Date: December 2015 | Location: Kilifi, Kenya
I could not believe my luck …I had just managed to convince my family to go deep sea fishing with me!
Normally the automatic response when I suggest any of my adventures to them is…“Why don’t you just go ahead, we’re fine enjoying the view from over here.”
Coincidentally, my aunt had a friend who owned a fishing company and they occasionally took tourists out for deep sea tours. So we stocked up; bought some street food from Mama Ngina Drive and drove down to Mtwapa Creek which is just half an hour to forty-five minutes away from Mombasa (on a good day with no traffic).
We crossed the Mtwapa Bridge at about half past ten, navigated our way through the ever bustling narrow streets of Mtwapa and finally found ourselves by the creek. (Actually, if I’m being entirely honest, it wasn’t that easy finding the exact location but thankfully the fishing company thought ahead of us and sent us a driver to meet us at the main town.)
We got a brief tour of the fishing boat and an introduction to fishing lingo, a little bit of what to expect from the expedition and then we were off.
Forty minutes after un-docking:
The deckhand opens the cooler box containing the bait (which is the size of the fish I initially thought we were going to be catching) and then proceeds to demonstrate how to attach the weights, bobbers and bait onto the hook of the fishing rod. This is all so exciting to me – I am finally getting to experience what it feels like to be on National Geographic. After we cast our lines into the deep blue sea all that’s left to do is wait. So we wait…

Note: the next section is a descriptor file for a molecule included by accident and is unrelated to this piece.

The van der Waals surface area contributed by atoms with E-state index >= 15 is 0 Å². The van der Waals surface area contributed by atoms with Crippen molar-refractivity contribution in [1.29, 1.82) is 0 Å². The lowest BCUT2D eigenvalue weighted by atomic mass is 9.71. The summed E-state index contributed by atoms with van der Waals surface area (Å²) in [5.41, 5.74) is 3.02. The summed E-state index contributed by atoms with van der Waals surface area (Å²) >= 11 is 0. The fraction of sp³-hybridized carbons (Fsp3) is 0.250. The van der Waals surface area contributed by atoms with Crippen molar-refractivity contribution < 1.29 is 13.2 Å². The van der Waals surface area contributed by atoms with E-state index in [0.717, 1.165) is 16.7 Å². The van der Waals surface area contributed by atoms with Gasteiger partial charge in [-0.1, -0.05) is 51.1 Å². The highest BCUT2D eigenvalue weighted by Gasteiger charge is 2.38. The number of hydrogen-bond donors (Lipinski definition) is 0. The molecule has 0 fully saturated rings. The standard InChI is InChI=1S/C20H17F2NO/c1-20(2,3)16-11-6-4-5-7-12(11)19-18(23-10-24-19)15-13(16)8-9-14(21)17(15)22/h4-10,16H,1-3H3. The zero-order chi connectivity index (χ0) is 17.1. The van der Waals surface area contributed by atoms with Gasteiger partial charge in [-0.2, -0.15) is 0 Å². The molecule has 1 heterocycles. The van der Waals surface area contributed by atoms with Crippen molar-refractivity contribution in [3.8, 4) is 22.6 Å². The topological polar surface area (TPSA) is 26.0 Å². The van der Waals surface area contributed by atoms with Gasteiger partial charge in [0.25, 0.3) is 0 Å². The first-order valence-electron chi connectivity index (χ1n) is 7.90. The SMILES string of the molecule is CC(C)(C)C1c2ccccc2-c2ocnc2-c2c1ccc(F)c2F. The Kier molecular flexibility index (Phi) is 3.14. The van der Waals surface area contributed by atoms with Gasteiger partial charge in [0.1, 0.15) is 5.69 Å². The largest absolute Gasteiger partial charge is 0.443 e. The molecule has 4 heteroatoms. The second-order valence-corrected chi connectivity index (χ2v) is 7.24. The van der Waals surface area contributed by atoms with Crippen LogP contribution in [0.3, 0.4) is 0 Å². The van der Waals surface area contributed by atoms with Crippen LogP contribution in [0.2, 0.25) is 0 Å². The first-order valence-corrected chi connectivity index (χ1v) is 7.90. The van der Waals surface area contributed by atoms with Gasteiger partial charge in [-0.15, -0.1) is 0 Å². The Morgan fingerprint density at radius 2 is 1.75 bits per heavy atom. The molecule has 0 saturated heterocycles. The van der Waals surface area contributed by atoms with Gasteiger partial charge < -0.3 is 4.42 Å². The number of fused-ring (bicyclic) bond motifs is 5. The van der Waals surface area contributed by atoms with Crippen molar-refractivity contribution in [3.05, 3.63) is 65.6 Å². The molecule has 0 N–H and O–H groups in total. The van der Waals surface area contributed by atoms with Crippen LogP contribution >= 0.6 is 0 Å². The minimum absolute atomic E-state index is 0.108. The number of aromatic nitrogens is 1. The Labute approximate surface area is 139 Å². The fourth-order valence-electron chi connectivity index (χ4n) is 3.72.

And wait for four more hours…
And then just as we are about to give up and retreat back to the creek one of the fishing lines begins to pull. I’m excited. Super excited – I just can’t believe our luck. It’s time to put into practice everything the captain had taught us as we were setting sail almost five hours ago. Lean back…pull…reel in…lean back…pull…reel in…this was a lot harder than I had imagined. Thirty minutes of fighting with this monster and the entire team is able to pull it in, catch it and put the forty-eight pound Yellow Fin Tuna into the cooler box.
Sometimes you have to experience it yourself to understand the hefty price tag on fish.
A trophy for my photo album…
But it’s not over yet…there is still work to be done. We have to clean and gut the fish before we can take it home to celebrate. (Gutting should be done as soon as possible because fish spoils very quickly). The fish is alive all the way back to the creek and our expedition is over.
My souvenir from the successful mission…we ate that fish for the next fourteen days. I’m not kidding.
When going fishing (on a boat) make sure to carry:
- Lots of drinking water
- Sea/motion sickness pills (alternatively a lemon)
- A hat
- Sun glasses